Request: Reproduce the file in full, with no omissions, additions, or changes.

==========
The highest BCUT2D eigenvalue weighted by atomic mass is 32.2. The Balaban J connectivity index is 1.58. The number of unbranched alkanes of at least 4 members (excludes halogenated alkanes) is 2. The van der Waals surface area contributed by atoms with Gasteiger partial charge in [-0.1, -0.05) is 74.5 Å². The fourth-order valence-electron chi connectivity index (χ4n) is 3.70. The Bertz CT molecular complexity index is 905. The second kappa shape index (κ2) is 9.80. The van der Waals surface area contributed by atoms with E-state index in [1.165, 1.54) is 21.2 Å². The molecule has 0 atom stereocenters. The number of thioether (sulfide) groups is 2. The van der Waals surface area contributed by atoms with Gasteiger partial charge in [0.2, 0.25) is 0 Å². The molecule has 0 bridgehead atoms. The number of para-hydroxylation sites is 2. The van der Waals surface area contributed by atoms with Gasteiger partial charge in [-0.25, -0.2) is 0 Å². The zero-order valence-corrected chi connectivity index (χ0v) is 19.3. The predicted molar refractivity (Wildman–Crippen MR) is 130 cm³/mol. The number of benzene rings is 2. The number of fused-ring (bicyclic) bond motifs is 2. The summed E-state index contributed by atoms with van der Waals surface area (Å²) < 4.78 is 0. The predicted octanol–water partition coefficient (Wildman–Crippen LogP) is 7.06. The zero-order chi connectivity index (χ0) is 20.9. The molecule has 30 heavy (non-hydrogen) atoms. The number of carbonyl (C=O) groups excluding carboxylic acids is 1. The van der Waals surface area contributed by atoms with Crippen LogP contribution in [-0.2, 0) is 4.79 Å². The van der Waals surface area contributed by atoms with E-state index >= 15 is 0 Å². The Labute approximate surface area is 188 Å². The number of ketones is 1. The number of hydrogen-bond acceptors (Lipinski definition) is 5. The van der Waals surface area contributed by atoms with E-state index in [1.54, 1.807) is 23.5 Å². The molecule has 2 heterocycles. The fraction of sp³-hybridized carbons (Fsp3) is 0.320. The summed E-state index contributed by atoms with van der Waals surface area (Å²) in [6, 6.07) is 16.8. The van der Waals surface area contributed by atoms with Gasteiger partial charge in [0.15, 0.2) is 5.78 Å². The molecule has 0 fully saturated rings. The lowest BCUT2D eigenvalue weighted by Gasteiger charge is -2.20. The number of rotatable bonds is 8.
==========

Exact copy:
The highest BCUT2D eigenvalue weighted by atomic mass is 32.2. The Balaban J connectivity index is 1.58. The number of unbranched alkanes of at least 4 members (excludes halogenated alkanes) is 2. The van der Waals surface area contributed by atoms with Gasteiger partial charge in [-0.1, -0.05) is 74.5 Å². The fourth-order valence-electron chi connectivity index (χ4n) is 3.70. The Bertz CT molecular complexity index is 905. The second kappa shape index (κ2) is 9.80. The van der Waals surface area contributed by atoms with E-state index in [1.165, 1.54) is 21.2 Å². The molecule has 0 atom stereocenters. The number of thioether (sulfide) groups is 2. The van der Waals surface area contributed by atoms with Gasteiger partial charge in [0.2, 0.25) is 0 Å². The molecule has 0 bridgehead atoms. The number of para-hydroxylation sites is 2. The van der Waals surface area contributed by atoms with Gasteiger partial charge in [-0.25, -0.2) is 0 Å². The zero-order valence-corrected chi connectivity index (χ0v) is 19.3. The predicted molar refractivity (Wildman–Crippen MR) is 130 cm³/mol. The number of benzene rings is 2. The number of fused-ring (bicyclic) bond motifs is 2. The summed E-state index contributed by atoms with van der Waals surface area (Å²) < 4.78 is 0. The predicted octanol–water partition coefficient (Wildman–Crippen LogP) is 7.06. The zero-order chi connectivity index (χ0) is 20.9. The molecule has 30 heavy (non-hydrogen) atoms. The number of carbonyl (C=O) groups excluding carboxylic acids is 1. The van der Waals surface area contributed by atoms with Crippen LogP contribution in [-0.2, 0) is 4.79 Å². The van der Waals surface area contributed by atoms with E-state index >= 15 is 0 Å². The Labute approximate surface area is 188 Å². The number of ketones is 1. The number of hydrogen-bond acceptors (Lipinski definition) is 5. The van der Waals surface area contributed by atoms with E-state index in [1.54, 1.807) is 23.5 Å². The molecule has 2 heterocycles. The fraction of sp³-hybridized carbons (Fsp3) is 0.320. The summed E-state index contributed by atoms with van der Waals surface area (Å²) in [6, 6.07) is 16.8. The van der Waals surface area contributed by atoms with Gasteiger partial charge in [0.15, 0.2) is 5.78 Å². The molecule has 0 fully saturated rings. The lowest BCUT2D eigenvalue weighted by Gasteiger charge is -2.20. The number of rotatable bonds is 8.